I was speaking to a colleague of mine recently. Unfortunately that individual had just received the monthly financials from a syndication that they were passively invested in and was quite concerned, as the cash and cash flow were tight. In addition, the sponsor had stated that distributions were being suspended.
That particular deal, like many other deals closed in the last two-three years, was financed via a floating rate bridge loan. And while the sponsor had purchased a rate cap to partially hedge against interest rate fluctuations, such rate cap tenor was only a year (vs. the three-year loan tenor). Given the interest rate volatility, the lender had required the deal sponsor to purchase a rate cap and in the interim to start accruing for the purchase price ahead of time (below you will understand why).
While a rate cap does help mitigate against interest rate risk volatility, there are some nuances that LPs and GPs should be aware of, so they can plan ahead and avoid unpleasant surprises (like my friend).
In today’s quick snippet we will help demystify some of the interest rate hedge strategies. The article is intended to provide a high level overview. There are more technicalities within the general parameters described below and more options available that can be negotiated with a lender or a hedge provider. As such, please discuss those with your lender and cap provider. The below is not intended to offer advice or hedge strategies or to promote hedge products.
We will cover the two more common interest rate hedge tools: interest rate caps and interest rate swaps.
First, there are a couple of key concepts to understand:
The index rate or base rate. The lender would usually charge an index rate plus a spread. The most common index rate for term loans is 30-day SOFR.
The notional amount = the amount that the borrower will hedge. Usually equals the principal amount of the loan.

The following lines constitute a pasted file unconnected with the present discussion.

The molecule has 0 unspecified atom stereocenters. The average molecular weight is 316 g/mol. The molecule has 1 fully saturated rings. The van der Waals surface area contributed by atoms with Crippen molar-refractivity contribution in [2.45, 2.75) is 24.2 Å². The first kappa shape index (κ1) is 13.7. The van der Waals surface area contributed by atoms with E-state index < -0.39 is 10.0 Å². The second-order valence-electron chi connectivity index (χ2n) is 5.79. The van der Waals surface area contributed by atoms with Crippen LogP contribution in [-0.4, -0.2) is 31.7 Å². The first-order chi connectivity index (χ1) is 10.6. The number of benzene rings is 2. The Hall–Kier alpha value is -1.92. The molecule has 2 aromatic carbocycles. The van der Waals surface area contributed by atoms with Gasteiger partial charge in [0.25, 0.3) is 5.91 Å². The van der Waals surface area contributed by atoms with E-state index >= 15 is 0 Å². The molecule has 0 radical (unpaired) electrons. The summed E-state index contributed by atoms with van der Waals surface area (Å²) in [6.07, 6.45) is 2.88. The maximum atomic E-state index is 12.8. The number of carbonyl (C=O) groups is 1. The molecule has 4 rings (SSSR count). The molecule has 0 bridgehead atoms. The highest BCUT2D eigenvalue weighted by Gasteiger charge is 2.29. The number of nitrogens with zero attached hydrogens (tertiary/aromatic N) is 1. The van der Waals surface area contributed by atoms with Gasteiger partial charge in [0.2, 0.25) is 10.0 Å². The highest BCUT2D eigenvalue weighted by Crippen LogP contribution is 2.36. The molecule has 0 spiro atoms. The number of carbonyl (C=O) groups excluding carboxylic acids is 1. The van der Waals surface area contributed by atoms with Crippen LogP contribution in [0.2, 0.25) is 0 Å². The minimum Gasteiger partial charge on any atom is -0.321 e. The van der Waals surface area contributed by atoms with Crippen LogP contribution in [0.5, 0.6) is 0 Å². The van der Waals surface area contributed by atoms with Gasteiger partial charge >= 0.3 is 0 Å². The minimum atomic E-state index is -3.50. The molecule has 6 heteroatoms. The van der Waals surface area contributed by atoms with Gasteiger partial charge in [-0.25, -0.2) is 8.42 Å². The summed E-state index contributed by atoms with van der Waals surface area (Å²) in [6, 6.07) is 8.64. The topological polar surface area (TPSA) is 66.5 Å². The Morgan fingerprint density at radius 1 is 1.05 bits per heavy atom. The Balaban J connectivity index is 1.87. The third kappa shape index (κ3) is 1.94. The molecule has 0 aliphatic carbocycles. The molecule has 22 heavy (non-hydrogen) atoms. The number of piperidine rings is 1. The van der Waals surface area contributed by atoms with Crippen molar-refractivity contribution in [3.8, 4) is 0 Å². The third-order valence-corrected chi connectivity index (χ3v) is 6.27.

The tenor = indicates when the hedge matures. Usually equals the maturity date of the loan.
The strike price = applicable for rate caps and collars. Usually indicates the maximum interest rate index the loan can float to.
The higher the notional, the longer the tenor, and the lower the strike (especially in a rising rate or a more volatile rate environment), the higher the cap cost.
Interest Rate Cap
The interest rate cap limits how high the index rate can rise. As such, it allows the borrower to float the index interest rate up to a certain point (aka the ceiling).
The lender would typically specify the required cap tenor (usually aligned with the loan tenor, though there may be some flexibility in that requirement if the sponsor can demonstrate adequate reserves and/or DSC cushion to mitigate against interest rate volatility), the notional amount, the strike price, and the minimum required credit quality of the cap provider.
If market rates exceed the ceiling or cap rate, then the provider of the cap will make payments to the borrower sufficient enough to bring its rate back to the ceiling level. When rates are below the ceiling, no payments are made and the borrower pays market rates. The buyer of the cap/the borrower therefore enjoys a fixed rate when market rates are above the cap and a floating rate when interest rates are below the cap.